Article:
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Re: Checking versions and defining macros

From: Ralf Wildenhues
Subject: Re: Checking versions and defining macros
Date: Thu, 13 Mar 2008 20:21:41 +0100
User-agent: Mutt/1.5.17+20080114 (2008-01-14)

* Jason Curl wrote on Thu, Mar 13, 2008 at 02:15:58PM CET:
> Ralf Wildenhues <Ralf.Wildenhues <at>> writes:
> > 
> > The first advice should be: if you can detect version differences by
> > feature based tests, then use those.  For example, if Libtool 2.2 has a
> > new macro that you need but 1.5.26 doesn't, then you can use
> >   m4_ifdef([LT_NEW_MACRO], [use new macro], [use replacement code...])
> > 
> > Of course not all differences can be found this way.  So for the rest I
> > guess you can use
> >   m4_ifndef([LT_PACKAGE_VERSION], [using Libtool <= 1.5.x ...])
> > 
> >   m4_if([m4_version_compare(m4_defn([LT_PACKAGE_VERSION]), [2.4.38],
> >         [using Libtool 2.4.38 or newer])
> > 
> > and so on.  m4_PACKAGE_VERSION works similarly for Autoconf.

> Then I guess you would recommend defining a new macro that would check
> the version of autoconf, if it's new enough (or has the function I
> need) that would just use it, else it would do nothing, or provide a
> replacement.

I would recommend using the "first advice" above first, and only if that
does not work, using version checks.

> Alternatively, is there a AC_CHECK_FUNC but that operates on AutoConf?
> Kind of like, "does autoconf define function X, if not use macro Y
> that I define when I have X in my, else just call X
> otherwise"?

I can only guess that you're looking for m4_ifdef, m4_ifndef, and the
like here.  I gave an example of m4_ifdef usage above.

> > In general you should try to avoid using internals though, or at least
> > there should be a phase-out strategy: if you think some internal is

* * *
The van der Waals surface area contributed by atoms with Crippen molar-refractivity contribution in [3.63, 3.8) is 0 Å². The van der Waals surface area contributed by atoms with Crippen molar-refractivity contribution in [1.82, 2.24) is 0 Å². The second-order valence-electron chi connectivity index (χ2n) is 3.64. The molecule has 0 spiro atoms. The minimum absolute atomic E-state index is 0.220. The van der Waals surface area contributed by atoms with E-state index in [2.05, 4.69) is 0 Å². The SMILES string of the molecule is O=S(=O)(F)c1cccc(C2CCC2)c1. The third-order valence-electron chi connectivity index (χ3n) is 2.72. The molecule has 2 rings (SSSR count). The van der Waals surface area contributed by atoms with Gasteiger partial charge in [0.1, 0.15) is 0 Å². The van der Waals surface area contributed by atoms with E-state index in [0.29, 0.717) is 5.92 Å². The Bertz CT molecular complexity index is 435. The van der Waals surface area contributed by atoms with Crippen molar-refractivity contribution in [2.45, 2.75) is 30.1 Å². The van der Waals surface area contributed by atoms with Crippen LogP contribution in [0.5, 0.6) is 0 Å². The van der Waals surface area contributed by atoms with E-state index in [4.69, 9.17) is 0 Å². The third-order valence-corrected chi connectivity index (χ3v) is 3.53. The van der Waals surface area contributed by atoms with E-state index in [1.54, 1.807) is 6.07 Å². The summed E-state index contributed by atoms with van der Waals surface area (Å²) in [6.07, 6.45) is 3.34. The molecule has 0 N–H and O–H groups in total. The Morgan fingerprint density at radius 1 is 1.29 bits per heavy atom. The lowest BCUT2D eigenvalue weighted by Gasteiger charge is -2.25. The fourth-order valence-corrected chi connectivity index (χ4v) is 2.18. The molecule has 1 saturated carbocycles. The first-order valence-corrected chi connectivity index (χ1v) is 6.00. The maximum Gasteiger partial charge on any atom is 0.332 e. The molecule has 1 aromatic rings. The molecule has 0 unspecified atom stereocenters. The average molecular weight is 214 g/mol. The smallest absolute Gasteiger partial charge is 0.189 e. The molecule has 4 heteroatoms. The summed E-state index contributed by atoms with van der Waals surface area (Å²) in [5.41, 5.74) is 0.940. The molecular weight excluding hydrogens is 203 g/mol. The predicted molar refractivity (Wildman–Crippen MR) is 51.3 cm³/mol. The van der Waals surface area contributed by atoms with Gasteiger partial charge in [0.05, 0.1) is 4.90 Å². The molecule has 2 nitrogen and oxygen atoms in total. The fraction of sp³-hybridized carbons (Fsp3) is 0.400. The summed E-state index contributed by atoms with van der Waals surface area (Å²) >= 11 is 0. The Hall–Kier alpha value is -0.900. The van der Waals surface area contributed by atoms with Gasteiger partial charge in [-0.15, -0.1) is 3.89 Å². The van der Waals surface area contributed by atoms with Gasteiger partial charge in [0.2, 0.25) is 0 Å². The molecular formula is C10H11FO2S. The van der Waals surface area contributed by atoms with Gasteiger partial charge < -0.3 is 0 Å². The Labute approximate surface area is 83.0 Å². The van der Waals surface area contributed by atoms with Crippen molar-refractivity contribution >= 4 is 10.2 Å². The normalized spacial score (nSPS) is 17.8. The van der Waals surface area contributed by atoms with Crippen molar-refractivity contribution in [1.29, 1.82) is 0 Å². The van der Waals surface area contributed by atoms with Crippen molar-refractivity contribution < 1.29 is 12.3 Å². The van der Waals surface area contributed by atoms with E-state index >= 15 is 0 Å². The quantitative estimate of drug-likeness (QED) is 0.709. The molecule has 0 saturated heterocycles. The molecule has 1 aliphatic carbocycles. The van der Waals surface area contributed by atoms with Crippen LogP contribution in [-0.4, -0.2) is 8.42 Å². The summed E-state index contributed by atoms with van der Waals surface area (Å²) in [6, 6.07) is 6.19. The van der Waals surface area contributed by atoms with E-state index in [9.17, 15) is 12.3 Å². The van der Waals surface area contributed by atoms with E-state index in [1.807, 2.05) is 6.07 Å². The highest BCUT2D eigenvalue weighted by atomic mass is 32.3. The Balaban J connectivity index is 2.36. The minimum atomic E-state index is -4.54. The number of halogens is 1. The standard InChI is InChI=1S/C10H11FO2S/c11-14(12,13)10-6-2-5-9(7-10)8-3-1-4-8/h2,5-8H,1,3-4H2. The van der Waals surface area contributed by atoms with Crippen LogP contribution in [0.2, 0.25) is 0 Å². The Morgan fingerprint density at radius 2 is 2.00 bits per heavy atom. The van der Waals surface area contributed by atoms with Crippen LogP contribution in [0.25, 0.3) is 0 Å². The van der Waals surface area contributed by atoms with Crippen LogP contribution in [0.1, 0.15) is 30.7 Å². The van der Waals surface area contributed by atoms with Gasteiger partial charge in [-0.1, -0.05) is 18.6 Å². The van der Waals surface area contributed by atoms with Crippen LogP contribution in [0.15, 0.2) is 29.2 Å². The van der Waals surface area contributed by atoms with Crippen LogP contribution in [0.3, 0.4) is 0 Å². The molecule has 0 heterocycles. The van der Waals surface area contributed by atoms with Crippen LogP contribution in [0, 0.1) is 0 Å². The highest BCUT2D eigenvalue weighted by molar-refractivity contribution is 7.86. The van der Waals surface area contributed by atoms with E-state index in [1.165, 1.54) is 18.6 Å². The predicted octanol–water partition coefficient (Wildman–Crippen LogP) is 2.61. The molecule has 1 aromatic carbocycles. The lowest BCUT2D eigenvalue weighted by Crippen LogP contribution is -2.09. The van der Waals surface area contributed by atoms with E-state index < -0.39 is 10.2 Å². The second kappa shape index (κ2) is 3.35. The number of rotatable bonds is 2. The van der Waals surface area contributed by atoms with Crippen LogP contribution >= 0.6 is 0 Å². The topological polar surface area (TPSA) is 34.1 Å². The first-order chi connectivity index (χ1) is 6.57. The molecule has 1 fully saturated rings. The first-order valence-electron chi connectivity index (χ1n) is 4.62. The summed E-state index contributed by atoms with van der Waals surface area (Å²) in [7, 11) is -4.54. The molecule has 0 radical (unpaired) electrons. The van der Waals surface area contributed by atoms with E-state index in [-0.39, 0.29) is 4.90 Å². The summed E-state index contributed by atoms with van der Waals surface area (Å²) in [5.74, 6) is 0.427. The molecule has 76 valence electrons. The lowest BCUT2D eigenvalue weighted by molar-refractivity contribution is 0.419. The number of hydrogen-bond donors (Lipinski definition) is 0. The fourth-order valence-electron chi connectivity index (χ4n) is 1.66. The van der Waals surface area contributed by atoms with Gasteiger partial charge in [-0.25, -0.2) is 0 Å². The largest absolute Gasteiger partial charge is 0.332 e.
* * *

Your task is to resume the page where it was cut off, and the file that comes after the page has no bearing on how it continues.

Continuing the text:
> > useful enough to be public, then please bring this topic up (on the
> > respective list) so it's known.  If it isn't, then consider copying
> > the code to a macro of your own (and rename it, for namespace
> > cleanliness).
> In one particular case, on Solaris 10 I found some cases where LD is
> not in a path, instead of AC_PROG_LD dying with an error message, I
> would have preferred it instead to set a flag that my script can check
> it.

OK.  For such a case there are two alternative strategies I would

1) Just pass an LD=... argument to configure.
2) If you can detect the problematic system mechanically with good
confidence, just put the detection code (that then sets $LD) into sometime before the AC_PROG_LD expansion.
3) If you think there is a bug in AC_PROG_LD:
   3a) report it to bug-libtool, get it fixed.
   3b) have a phase-out strategy for your replacement code, by only
       defining the stuff from (2) it in the cases where Libtool is too

For cases where a simple setting of a variable does not do to override
the broken macro, typically, we do (3b) by just overriding the complete
definition of the macro.  Example:

AC_PROG_INSTALL has a limitation in Autoconf that will be fixed in 2.62.
This is the code I use to provide a replacement definition that will
automatically be dropped with 2.62 or newer:
(search for config/proginstall.m4).

And please do not skip item (3a), otherwise autotools will not improve.


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